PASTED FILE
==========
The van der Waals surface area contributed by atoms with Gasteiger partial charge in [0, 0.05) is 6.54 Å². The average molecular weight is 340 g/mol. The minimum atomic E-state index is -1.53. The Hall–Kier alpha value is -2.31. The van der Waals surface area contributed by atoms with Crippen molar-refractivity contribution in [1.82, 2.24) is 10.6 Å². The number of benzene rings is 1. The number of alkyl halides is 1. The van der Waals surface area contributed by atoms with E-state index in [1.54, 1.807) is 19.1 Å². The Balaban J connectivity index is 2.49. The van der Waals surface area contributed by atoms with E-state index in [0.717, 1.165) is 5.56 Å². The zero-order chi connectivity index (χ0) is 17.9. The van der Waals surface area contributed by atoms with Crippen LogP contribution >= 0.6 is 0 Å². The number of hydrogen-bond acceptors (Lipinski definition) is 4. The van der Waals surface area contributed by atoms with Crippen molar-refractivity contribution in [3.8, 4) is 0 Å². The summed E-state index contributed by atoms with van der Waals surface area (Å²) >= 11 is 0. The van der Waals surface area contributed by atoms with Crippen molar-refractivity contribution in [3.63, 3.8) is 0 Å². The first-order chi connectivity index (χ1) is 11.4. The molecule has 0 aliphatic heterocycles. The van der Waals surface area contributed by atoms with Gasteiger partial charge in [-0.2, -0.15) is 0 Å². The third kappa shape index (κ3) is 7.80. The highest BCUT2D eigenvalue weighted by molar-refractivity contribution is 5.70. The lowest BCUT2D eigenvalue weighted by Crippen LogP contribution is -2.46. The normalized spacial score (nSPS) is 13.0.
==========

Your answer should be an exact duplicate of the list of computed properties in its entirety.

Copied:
The van der Waals surface area contributed by atoms with Gasteiger partial charge in [0, 0.05) is 6.54 Å². The average molecular weight is 340 g/mol. The minimum atomic E-state index is -1.53. The Hall–Kier alpha value is -2.31. The van der Waals surface area contributed by atoms with Crippen molar-refractivity contribution in [1.82, 2.24) is 10.6 Å². The number of benzene rings is 1. The number of alkyl halides is 1. The van der Waals surface area contributed by atoms with E-state index in [1.54, 1.807) is 19.1 Å². The Balaban J connectivity index is 2.49. The van der Waals surface area contributed by atoms with E-state index in [0.717, 1.165) is 5.56 Å². The zero-order chi connectivity index (χ0) is 17.9. The van der Waals surface area contributed by atoms with Crippen LogP contribution >= 0.6 is 0 Å². The number of hydrogen-bond acceptors (Lipinski definition) is 4. The van der Waals surface area contributed by atoms with Crippen molar-refractivity contribution in [3.8, 4) is 0 Å². The summed E-state index contributed by atoms with van der Waals surface area (Å²) >= 11 is 0. The van der Waals surface area contributed by atoms with Crippen molar-refractivity contribution in [3.63, 3.8) is 0 Å². The first-order chi connectivity index (χ1) is 11.4. The molecule has 0 aliphatic heterocycles. The van der Waals surface area contributed by atoms with Gasteiger partial charge in [-0.2, -0.15) is 0 Å². The third kappa shape index (κ3) is 7.80. The highest BCUT2D eigenvalue weighted by molar-refractivity contribution is 5.70. The lowest BCUT2D eigenvalue weighted by Crippen LogP contribution is -2.46. The normalized spacial score (nSPS) is 13.0.